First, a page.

The Union Pacific 4015 Big Boy 4-8-8-4
Trix model 22599
Review by Neil Wood
10 minute stop to cool the train's wheels
after the long braking descent
from the top of the Wasatch grade. William *****, 1942.
Central to Union Pacifics network is
the steep line between Cheyenne and Laramie which traverses the Wasatch
Rocky Mountains. At the end of the 1930s freight trains on this route became
longer, faster and required time-consuming, costly double heading with
several locomotives. Union Pacific required a single locomotive
capable of pulling 3,600 tons of train unassisted over the 1.14% grade of
the Wasatch route.
A tractive effort of 135,000 lbs would be
needed to pull 3,600 tons. With an axle loading of 67,500lbs each,
this required 8 drivers or a 4-8-8-4 wheel arrangement. The result was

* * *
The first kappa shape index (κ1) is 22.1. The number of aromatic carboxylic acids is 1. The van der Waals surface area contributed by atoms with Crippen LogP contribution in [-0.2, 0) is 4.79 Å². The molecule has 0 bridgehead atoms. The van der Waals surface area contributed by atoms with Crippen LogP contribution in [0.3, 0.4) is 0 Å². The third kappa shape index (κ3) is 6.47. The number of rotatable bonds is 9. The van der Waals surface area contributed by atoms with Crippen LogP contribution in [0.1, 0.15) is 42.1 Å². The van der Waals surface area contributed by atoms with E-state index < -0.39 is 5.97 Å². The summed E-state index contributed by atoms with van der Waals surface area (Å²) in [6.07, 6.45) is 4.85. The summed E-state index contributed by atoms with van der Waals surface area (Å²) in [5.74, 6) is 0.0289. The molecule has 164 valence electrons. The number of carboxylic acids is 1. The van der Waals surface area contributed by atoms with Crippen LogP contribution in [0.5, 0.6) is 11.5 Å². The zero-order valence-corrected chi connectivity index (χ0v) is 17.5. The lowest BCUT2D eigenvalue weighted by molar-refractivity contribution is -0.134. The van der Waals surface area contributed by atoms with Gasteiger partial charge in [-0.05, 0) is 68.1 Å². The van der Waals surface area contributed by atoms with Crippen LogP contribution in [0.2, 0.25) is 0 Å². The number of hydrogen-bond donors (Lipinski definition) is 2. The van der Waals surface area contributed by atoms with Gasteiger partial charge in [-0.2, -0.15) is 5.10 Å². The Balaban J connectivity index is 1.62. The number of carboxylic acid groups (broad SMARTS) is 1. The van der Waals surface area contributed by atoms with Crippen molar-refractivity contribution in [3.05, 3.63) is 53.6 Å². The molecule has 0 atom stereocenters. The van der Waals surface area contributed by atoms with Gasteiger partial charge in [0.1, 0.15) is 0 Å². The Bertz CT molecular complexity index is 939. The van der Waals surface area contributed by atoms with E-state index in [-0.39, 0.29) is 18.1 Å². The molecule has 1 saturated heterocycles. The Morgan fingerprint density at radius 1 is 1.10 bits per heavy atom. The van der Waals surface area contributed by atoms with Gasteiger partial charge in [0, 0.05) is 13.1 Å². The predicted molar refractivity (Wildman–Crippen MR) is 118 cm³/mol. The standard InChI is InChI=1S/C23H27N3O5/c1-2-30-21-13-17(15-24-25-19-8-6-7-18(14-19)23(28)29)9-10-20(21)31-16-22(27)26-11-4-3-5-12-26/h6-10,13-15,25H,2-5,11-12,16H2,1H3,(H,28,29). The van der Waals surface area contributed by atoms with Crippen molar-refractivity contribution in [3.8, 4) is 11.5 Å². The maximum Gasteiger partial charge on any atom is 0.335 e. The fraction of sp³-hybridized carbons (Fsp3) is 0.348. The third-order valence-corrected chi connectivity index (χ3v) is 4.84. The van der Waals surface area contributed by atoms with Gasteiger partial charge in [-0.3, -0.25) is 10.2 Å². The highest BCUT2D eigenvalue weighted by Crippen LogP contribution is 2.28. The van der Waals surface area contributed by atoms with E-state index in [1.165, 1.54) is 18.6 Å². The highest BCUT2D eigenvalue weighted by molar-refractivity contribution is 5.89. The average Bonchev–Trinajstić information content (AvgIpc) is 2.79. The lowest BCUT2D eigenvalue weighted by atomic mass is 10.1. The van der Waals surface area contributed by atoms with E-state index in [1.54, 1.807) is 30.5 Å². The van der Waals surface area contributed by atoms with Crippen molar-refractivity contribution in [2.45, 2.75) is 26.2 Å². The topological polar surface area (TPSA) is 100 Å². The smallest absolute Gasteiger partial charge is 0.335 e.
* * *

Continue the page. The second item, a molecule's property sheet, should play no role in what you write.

considered by many to be the most successful articulated steam locomotive
ever built. The first in the series of 25 was delivered to Omaha on
5/9/41. Built in two batches by Alco Locomotive works, the first batch
4000- 4019 was built in 1941 and the second 4020-4024 delivered in 1944.
The last revenue freight pulled by a Big
Boy was in July of 1959. Most were retired in 1961, although the last was
retired in 1962. The average mileage was around 1,000,000 miles.
While there are other locomotives which have exceeded the Big Boy in terms
of weight, length, horsepower, and tractive effort it is generally agreed
that this is the largest steam locomotive to run in regular service.
As this was the largest steam locomotive
in history it created the opportunity to make a superlative model.
This is an expensive model and stands at the top of the Trix HO price range.
This for Trix is no mean feat as their models are generally regarded as
expensive. Billed as the largest H0 steam locomotive ever built by
Trix this was one model I was waiting for with baited breath.
4015 under the coaling tower
Denver , 1954. Photo R. Kindig.
Specifications of the 4-8-8-4 Big Boy